PhD programs in the UK (and rest of Europe) take around 3 to 4 years to complete.
After a PhD in the UK, students generally go on to their postdoctoral research.
In the US, a PhD may take up to 5 or 6 years.
After a PhD in the US, students tend to go directly from graduation to academia or research jobs without a postdoc.
In many UK (and European) universities, there are firm guidelines on just how long a PhD takes and those are more important than individual decisions by a student’s advisers. In comparison, in the US, some students can fly through their PhD in 3 years with tremendous amounts of research, while others can take as long as 8 to 10 years to complete their PhD.
There are different systems within Europe.
In Sweden and other Scandinavian countries, a PhD takes 4 to 5 years and includes additional teaching duties. Students in these schools are considered as employees. They receive monthly salaries which are comparable to the salaries earned by graduate students working in various industries and are taxable as well. A PhD student is allowed to either present or attend at least one conference anywhere in the world, expenses for which are taken care of by the research group.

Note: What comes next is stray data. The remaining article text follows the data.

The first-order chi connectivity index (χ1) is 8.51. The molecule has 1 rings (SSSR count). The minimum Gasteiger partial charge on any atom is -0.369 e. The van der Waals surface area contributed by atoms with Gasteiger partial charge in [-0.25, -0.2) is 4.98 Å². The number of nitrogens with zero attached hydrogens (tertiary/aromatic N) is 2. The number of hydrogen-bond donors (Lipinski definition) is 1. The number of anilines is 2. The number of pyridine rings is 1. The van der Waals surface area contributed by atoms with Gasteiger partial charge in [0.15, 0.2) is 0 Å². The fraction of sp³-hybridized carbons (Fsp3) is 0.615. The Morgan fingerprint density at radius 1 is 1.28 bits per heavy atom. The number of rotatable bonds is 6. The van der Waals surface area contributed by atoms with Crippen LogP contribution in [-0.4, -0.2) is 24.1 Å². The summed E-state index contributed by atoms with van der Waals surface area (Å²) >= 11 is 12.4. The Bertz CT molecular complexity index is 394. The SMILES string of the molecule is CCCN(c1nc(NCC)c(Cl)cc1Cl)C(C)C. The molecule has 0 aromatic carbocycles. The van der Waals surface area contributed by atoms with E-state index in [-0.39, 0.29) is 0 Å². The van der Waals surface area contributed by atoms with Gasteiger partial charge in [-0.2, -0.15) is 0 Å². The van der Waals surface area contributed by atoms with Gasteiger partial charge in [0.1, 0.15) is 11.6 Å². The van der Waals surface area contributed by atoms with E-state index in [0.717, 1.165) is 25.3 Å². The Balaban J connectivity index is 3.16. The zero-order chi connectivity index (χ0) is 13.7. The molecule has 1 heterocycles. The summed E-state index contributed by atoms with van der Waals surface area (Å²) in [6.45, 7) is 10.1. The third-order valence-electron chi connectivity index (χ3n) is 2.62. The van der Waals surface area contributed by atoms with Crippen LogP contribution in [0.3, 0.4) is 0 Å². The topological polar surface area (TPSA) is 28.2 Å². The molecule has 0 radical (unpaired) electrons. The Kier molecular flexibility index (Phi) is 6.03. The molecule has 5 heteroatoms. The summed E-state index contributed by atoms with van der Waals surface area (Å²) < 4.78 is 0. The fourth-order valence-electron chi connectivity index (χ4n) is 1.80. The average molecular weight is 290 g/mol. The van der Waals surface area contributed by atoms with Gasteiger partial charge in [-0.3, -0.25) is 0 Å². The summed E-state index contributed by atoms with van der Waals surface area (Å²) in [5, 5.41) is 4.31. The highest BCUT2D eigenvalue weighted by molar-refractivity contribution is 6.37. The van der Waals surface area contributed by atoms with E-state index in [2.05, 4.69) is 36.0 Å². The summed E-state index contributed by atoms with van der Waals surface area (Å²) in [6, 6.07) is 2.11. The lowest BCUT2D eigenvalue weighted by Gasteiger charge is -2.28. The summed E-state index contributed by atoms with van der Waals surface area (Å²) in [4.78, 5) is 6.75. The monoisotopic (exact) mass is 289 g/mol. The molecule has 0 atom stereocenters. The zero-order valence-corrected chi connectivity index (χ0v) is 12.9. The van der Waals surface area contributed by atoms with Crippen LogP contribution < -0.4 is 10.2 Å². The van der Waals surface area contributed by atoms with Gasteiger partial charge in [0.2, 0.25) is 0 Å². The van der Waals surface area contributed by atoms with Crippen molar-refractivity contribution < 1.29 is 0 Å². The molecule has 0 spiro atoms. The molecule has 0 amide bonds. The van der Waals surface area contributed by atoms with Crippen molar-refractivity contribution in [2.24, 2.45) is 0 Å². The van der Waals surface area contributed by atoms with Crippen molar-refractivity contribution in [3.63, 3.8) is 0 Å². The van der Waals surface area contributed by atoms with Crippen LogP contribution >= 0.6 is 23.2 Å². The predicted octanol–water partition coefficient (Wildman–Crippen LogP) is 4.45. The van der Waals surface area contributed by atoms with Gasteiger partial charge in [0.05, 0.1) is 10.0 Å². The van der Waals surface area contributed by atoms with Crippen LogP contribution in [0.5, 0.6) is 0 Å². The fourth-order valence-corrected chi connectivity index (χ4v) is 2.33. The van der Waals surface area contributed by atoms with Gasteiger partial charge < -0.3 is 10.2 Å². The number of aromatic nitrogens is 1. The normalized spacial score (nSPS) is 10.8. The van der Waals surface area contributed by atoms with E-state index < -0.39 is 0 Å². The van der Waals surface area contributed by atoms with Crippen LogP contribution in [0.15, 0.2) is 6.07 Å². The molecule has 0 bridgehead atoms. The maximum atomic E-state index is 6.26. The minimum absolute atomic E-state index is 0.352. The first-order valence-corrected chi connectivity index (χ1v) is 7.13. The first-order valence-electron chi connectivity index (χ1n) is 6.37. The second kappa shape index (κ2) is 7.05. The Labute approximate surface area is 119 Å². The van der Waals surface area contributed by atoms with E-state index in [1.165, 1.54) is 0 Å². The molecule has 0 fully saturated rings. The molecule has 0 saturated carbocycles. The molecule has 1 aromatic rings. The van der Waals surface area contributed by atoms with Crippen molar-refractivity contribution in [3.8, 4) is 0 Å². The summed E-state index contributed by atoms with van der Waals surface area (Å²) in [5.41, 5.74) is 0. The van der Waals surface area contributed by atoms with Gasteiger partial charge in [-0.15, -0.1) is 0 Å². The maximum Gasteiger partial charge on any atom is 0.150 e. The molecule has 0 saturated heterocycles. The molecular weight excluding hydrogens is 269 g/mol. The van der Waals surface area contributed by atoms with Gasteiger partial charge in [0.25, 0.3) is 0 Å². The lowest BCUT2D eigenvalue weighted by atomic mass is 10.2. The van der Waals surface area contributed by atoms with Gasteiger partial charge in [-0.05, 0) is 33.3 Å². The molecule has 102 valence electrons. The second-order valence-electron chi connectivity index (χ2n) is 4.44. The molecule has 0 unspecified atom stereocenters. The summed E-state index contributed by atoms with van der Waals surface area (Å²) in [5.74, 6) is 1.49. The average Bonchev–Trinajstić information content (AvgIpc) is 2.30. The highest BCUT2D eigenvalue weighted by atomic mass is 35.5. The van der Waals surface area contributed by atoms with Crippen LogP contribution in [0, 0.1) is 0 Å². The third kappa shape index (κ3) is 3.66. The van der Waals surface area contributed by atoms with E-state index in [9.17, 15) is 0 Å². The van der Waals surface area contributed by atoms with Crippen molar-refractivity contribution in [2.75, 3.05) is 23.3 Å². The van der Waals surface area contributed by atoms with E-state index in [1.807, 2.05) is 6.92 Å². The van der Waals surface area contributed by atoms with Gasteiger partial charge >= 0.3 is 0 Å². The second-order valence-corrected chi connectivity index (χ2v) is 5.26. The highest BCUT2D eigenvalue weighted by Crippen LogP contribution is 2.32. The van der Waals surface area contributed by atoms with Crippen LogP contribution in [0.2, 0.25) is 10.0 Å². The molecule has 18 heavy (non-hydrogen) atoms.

In Germany, a 4-year PhD is considered too long and funding might not be available after the first three years of the PhD program.